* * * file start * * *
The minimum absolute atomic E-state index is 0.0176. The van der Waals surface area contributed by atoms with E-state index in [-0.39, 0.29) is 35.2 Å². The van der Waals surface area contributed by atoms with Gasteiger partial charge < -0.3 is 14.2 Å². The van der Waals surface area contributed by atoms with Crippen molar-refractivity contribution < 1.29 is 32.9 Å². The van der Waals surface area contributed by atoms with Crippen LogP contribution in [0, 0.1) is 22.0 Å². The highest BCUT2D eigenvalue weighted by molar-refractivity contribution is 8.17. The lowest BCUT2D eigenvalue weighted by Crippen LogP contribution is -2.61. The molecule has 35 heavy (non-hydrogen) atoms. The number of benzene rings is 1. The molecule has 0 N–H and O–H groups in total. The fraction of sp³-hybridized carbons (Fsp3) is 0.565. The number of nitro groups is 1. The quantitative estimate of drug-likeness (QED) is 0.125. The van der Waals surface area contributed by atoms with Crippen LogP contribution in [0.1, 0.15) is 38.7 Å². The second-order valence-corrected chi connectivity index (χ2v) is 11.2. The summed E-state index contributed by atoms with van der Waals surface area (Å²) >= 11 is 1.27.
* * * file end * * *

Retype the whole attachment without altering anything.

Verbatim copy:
The minimum absolute atomic E-state index is 0.0176. The van der Waals surface area contributed by atoms with E-state index in [-0.39, 0.29) is 35.2 Å². The van der Waals surface area contributed by atoms with Gasteiger partial charge < -0.3 is 14.2 Å². The van der Waals surface area contributed by atoms with Crippen molar-refractivity contribution < 1.29 is 32.9 Å². The van der Waals surface area contributed by atoms with Crippen LogP contribution in [0, 0.1) is 22.0 Å². The highest BCUT2D eigenvalue weighted by molar-refractivity contribution is 8.17. The lowest BCUT2D eigenvalue weighted by Crippen LogP contribution is -2.61. The molecule has 35 heavy (non-hydrogen) atoms. The number of benzene rings is 1. The molecule has 0 N–H and O–H groups in total. The fraction of sp³-hybridized carbons (Fsp3) is 0.565. The number of nitro groups is 1. The quantitative estimate of drug-likeness (QED) is 0.125. The van der Waals surface area contributed by atoms with Crippen LogP contribution in [0.1, 0.15) is 38.7 Å². The second-order valence-corrected chi connectivity index (χ2v) is 11.2. The summed E-state index contributed by atoms with van der Waals surface area (Å²) >= 11 is 1.27.